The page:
It’s a Zoom interview and you can be online with the click of a button!
15 minutes for the interview, you look at the clock and think – Hey! I am already in my formal clothes and I am all set!
2 minutes to the interview, you fire up your device.
While it’s connecting you realise, you need a notepad and a pen. You run to your room to get it.
When the call starts, your microphone isn’t working. But the call is live since you logged it exactly at the scheduled time, not earlier.
As soon as you get it working and the questions start, you wish you had a copy of your resume with you for quick reference!
All this confusion could have been avoided with just one action –
Log in with enough time to spare!
In this post, I want to talk about time management tips for interviews online and offline (for post pandemic era)
Benefits of being early
Whether it’s online or offline, being early has many benefits:
– You have time to set everything up – put together things you will need – maybe a pen and paper, some water, a copy of your resume
– You are relaxed and prepared. Having time on your side is never a bad thing.
– It puts you in the right frame of mind
– It’s even more important when you actually do it offline. Instead of rushing into the interview room straight out of your commuting nightmare, you’ll have time to pause and compose yourself.
READ MORE: 10 tips to ace placements this year
Timeline for being early online
Since we are currently jumping mainly into virtual interviews, let’s start with that:
30 minutes before the interview time
Set an alarm to alert you that it’s time to get going.
That’s your cue to stop whatever you are doing, change out of your pajamas – at least wear a formal shirt/top – comb your hair (apply make up) and be camera ready.
Try to look as close to how you would if you were actually stepping out for an interview. Don’t cut corners.
BONUS TIP: You can even apply some perfume and chew a mint! Even though the interviewers won’t know, you will feel daisy fresh and confident.
15 minutes before
Make sure your internet is working, the camera is connected and your device is fully charged (or on charging) and you have a bottle of water (with the lid on) on your table.
Use a sheet of paper where you can jot down useful points in advance.
Like chronology of your work, projects done, the skills you want to highlight through them. Prompters for talking points, basically.
BONUS TIP: If you fumble with some things, you can add reminders to this sheet – or add post its
TALK SLOWLY”, if your rate of speech is high.
Or “LOOK INTO THE CAMERA ” to remind you to look at the lens and not your own image on the screen.
Also, have a notepad to write down any useful information that might come up during the interview. Any projects to check out and phone numbers to jot down.
5 minutes before
Be ready with your phone on silent, door bell switched off and log into your meeting link.
Do one last microphone check and put yourself in power pose for the remaining couple of minutes!
Here’s a checklist that you can save!
Virtual Interview checklist
I am assuming that you’d already have the basics of virtual presence in place like your camera and lighting. If not, the blog post below gives you a checklist for any virtual communication scenario.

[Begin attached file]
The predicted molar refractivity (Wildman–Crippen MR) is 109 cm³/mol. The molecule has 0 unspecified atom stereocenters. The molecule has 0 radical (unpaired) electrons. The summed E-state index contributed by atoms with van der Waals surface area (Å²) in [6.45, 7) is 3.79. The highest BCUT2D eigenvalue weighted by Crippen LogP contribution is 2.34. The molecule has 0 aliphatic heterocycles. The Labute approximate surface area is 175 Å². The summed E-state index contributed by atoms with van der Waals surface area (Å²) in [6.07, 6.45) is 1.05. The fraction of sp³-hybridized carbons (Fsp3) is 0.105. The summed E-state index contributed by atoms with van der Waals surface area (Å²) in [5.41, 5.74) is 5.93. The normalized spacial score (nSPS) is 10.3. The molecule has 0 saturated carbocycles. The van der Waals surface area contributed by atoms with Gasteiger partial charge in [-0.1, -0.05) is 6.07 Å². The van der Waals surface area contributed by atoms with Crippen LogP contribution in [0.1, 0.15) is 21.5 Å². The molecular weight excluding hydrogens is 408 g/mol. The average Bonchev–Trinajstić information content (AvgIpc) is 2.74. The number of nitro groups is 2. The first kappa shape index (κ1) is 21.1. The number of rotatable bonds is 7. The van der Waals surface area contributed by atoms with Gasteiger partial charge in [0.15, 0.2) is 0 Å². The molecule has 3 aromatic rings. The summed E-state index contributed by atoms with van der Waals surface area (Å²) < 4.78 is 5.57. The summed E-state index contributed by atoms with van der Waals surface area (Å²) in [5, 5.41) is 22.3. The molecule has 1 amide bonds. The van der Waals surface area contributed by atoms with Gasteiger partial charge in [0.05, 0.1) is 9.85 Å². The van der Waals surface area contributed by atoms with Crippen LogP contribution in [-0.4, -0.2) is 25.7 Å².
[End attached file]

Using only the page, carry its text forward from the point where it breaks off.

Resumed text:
Timeline for being early oflline
Now let’s also look at the offline scenario – hopefully by next year we will go back to our pre-pandemic life!
In a country like India, where “traffic” is an excuse that is often used to cover our bad punctuality habits, it may not work for being late to an interview.
Apart from that, almost all big companies have security checks at multiple points. You’ll need to account for time spent to get into the office.
Reaching early will help you compose yourself.
Aim to reach at least 30 minutes early (which means you should be leaving at least 1.5 hours before the interview time, especially if you live in a big city.
Here are a few things to do in the timeline you have before the interview:
1. Use this time to use the facilities, comb your hair, touch up your make-up, change into your heels (if needed), recheck that your file has all papers in place
2. Take deep breaths and get into a power pose for 2 minutes. Recent studies show that you can use expansive body language to feel confident in stressful situations.
3. Once you’ve jumped through check-ins and collected yourself, head to the interview room
Look around and get comfortable. If you have others waiting, greet them politely
You could also ask general questions to get an idea of competition. If people are not inclined to talk, let them be.
4. Sit with a confident body language, don’t slouch over your phone. That just puts you back in low power pose
5. Your conduct outside the interview room is equally important. So conduct yourself with aplomb.
READ MORE: How to handle stress interviews
I did a Linkedin Live on how to win your dream job especially in a virtual interview and here is a detailed post about it and the recording. If you are appearing for interviews in the pandemic era, I highly recommend that you watch it.
To sum up, it’s a good idea to plan your interview properly and that includes how you spend the time before the interview.
Think of what all you will need and keep it ready. Switching from home clothes to interview mode could be challenging in a virtual scenario but giving yourself enough time is the key to it.
Breathe deeply and use power pose to channel your confident self onto the screen.
If you are looking for help in projecting your best self in a virtual interview, you can get in touch with me here.
You can also connect with me on Linkedin for daily posts on developing soft skills and communication.
You should also check out the series I recently did on my YouTube channel: how to introduce yourself impactfully in an interview